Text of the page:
The Flames’ contract conundrums
The other problem is the Flames’ contracts right now. They only have a handful of depth players up at the end of the season, so selling on a rental player is broadly a low-risk low-reward scenario. You may be able to recoup an asset or two for Trevor Lewis or Milan Lucic (should he waive his no-movement clause), but broadly they do not have a player who commands much in the way of value right now.
Then there are the 2024 expiring contracts. Tyler Toffoli, Mikael Backlund, Elias Lindholm, Chris Tanev, Noah Hanifin, and Nikita Zadorov are all up at the end of next year and will be looking for new deals or new homes. The Flames can definitely move one or more of them, but will the return make the team better to help their core group of players that they are tied to compete? Unless they are getting roster players or near NHL-ready prospects back, it seems very unlikely. Contending teams are more likely to give up futures than players, and this only exasperates the problem.
The Flames are going to be contractually tied to Kadri, Huberdeau, and Weegar until the end of the 2028–29 season for Kadri and 2030–31 for the other two. That’s a very long time to be with players that are struggling. And while there are ways out of those deals, they are expensive and hard to execute at least for the first half of those contracts. Whatever Treliving does needs to help build around this core.
Can the Flames fire the coach?
Maybe the issue is coaching, but it’s hard to imagine the Flames moving on from Darryl Sutter. He was clearly hired by those higher up in the organization than Treliving, and he also has the ear of the team’s ownership, given his long history with the organization. On top of that, he’s on a contract for the next two years, and asking the team’s ownership to pay for a Stanley Cup-winning coach to not coach their team is a very tall order.
Even if none of that were true, Treliving has had five coaches try to guide this team under his tenure, and going through coaches that quickly sets a precedent that the minute the players stop liking the coach, they can choose not to perform and the team will just change him out. That’s the wrong message to send to a group of players and doesn’t help the team at all.
What can Treliving do?
Treliving is stuck in the Kobayashi Maru, a scenario from Star Trek, an unwinnable training scenario that cadets at Starfleet Academy are put through. And unlike Captain Kirk’s famous win over it, Treliving is unable to cheat to get out of this one.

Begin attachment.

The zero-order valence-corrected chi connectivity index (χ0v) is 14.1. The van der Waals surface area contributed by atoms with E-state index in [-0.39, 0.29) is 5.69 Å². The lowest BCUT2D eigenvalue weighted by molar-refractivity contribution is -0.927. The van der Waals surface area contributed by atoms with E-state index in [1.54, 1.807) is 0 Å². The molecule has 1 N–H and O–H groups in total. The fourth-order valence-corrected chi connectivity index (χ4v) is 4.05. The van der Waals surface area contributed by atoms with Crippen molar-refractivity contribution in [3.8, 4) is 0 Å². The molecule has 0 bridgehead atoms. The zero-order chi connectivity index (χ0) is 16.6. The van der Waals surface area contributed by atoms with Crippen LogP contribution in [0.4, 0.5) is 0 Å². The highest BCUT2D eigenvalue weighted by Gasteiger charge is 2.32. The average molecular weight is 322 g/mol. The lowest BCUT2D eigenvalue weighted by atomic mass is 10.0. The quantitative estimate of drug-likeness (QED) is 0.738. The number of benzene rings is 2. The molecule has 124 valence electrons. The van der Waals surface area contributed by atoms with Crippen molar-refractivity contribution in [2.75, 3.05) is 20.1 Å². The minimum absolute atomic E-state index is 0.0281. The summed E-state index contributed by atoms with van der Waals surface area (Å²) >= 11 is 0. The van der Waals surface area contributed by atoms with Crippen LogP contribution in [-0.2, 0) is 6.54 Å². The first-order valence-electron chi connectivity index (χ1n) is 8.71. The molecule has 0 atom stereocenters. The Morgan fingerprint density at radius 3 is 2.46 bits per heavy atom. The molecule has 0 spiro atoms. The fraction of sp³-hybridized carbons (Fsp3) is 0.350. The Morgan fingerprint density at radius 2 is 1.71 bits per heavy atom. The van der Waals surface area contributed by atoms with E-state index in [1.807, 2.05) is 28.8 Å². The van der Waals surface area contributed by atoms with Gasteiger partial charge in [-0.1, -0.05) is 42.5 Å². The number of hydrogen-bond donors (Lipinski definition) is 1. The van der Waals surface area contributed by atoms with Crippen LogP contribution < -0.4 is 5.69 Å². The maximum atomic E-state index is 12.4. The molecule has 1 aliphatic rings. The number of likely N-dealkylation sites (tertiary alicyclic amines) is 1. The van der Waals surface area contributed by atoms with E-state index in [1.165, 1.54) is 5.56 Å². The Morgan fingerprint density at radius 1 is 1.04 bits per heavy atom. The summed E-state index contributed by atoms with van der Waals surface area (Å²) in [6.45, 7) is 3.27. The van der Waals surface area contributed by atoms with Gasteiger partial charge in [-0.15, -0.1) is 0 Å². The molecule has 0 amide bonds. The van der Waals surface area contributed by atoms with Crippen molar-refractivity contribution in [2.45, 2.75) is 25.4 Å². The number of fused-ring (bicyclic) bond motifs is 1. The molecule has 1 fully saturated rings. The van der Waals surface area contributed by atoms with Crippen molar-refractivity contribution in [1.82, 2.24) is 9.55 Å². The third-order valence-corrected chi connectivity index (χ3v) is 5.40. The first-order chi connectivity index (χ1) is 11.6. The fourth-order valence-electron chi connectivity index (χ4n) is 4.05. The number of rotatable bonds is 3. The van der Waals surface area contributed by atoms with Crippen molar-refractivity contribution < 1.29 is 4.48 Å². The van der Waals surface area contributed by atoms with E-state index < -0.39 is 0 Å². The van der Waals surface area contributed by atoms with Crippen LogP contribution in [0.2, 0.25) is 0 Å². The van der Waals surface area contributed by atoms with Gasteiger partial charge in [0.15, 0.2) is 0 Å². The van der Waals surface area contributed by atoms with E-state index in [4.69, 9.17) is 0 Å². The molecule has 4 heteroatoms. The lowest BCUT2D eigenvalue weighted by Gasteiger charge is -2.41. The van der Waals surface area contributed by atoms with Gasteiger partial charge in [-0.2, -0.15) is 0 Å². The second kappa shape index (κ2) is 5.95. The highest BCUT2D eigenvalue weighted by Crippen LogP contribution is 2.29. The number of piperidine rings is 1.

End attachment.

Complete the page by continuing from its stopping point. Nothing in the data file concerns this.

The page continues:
It seems as though whatever the Flames do will not benefit the organization in the short-term. Much of the fanbase is pushing for the team to sell on their assets, given the crazy prices being commanded right now. Assuming the market continues to be hot as the deadline approaches, the Flames may be able to walk away with a few pieces that can help them in the long-run.
The problem will be bridging the age gap between the 30- or near-30-year old core and the likely young pieces coming back in a trade. The Flames will be lucky to get a few picks and prospects back by moving one of their veterans, but will need to really retool the mid to late 20-year-old part of their roster if they want to remain competitive for the foreseeable future.
Perhaps harder than that will be convincing the team’s ownership to give up on this season. Looking at the Saddledome on any given night, it’s clear that attendance is way down, which means less money in the pockets of the team’s owners. If the Flames are going to make a move that helps them in the long-run, they need to be okay with the ownership group spending money and also taking a major financial hit this season. Assuming the Flames fully embrace the tank this season to grow into next, attendance is only going to plummet further.
Without a contract at the end of the season, Treliving is going to find it hard to conduct his business at the deadline. He likely already knows if he will be staying with the team or looking for new opportunities when the season is done, and if the latter is true, he will have a lot more scrutiny on his decisions, if he is allowed to act independently at all.
The Flames are the only team that has not made a move this season, and standing pat at the deadline is simply not an option for this team. They are in a very small window to win, are up tight against the cap for next season already, and look like a team without a rudder at this point. It’s very hard to envy Brad Treliving’s position right now, but they will need him to act if they want to help guide the direction of this franchise for this season and beyond.
Photo by Brett Holmes/Icon Sportswire